Justice Department sues Penguin Random House over Simon & Schuster case
The Biden administration sued Tuesday to prevent Penguin Random House, the largest publisher in the United States, from acquiring rival Simon & Schuster, as part of a new campaign in Washington against corporate consolidation.
In an editorial landscape dominated by a handful of mega-corporations, Penguin Random House towers above the rest. It operates more than 300 editions worldwide and has 15,000 new versions per year, far more than the other four major American publishers. With its proposed acquisition of Simon & Schuster for $ 2.18 billion, Penguin Random House was to become considerably larger.
The deal, announced a year ago, has been under scrutiny by the government, which is increasingly scrutinizing the power wielded by big companies like Amazon and Facebook.
Earlier this year, President Biden signed an executive order aimed at boosting competition in the economy. He named the business concentration skeptics to the Federal Trade Commission and its economic policy team. Its candidate for head of the Justice Department’s antitrust division, Jonathan Kanter, is a lawyer who has represented critics of tech giants.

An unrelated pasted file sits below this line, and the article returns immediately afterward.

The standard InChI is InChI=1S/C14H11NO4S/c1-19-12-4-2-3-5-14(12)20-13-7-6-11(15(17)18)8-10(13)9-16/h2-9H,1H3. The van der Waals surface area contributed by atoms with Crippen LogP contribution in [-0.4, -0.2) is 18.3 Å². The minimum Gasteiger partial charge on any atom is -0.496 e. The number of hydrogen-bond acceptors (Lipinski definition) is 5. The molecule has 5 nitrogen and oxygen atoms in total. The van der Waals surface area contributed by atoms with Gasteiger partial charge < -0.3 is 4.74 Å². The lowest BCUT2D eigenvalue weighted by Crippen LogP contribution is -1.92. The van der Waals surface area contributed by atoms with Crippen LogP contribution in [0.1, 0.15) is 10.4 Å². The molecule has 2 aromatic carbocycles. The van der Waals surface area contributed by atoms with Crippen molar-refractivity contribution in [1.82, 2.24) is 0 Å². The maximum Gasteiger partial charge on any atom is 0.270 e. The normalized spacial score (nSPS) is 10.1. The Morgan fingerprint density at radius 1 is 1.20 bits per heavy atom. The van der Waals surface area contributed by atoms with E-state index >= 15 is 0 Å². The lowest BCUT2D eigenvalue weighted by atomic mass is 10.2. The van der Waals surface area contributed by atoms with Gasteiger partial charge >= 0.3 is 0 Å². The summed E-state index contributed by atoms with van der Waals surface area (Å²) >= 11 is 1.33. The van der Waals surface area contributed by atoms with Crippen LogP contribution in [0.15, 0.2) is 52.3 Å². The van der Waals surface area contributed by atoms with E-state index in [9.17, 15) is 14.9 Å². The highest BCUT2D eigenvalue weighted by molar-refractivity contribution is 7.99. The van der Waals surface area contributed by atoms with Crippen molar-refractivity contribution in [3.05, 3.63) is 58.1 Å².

And the federal government has taken the courts to block a series of corporate deals this year, including a merger between insurance brokers and deals to consolidate American Airlines and JetBlue operations in the Northeast. .
Tuesday’s antitrust lawsuit, filed in the U.S. District Court for the District of Columbia, is a sign the administration is ready to take more aggressive cases against the corporate giants to court. It argues that the acquisition, because it would merge two publishers who are often the last bidders on the same books, would be detrimental to the authors and lead to lower advances.
The lawsuit focuses much of its attention on the rights market for books that publishers believe to be the best sellers, and documents several bidding wars between Penguin Random House and Simon & Schuster that have reached six and seven figures.
“If the world’s largest book publisher is allowed to acquire one of its biggest rivals, it will have unprecedented control over this important industry,” Attorney General Merrick B. Garland said in a statement accompanying the lawsuit. . “American authors and consumers will pay the price for this anti-competitive merger – less progress for authors and ultimately less books and less variety for consumers. “
Penguin Random House said it plans to take on the challenge and hired Daniel Petrocelli as attorney at the trial. Mr Petrocelli successfully defended AT&T and Time Warner against the Justice Department when it tried to block their $ 100 billion merger.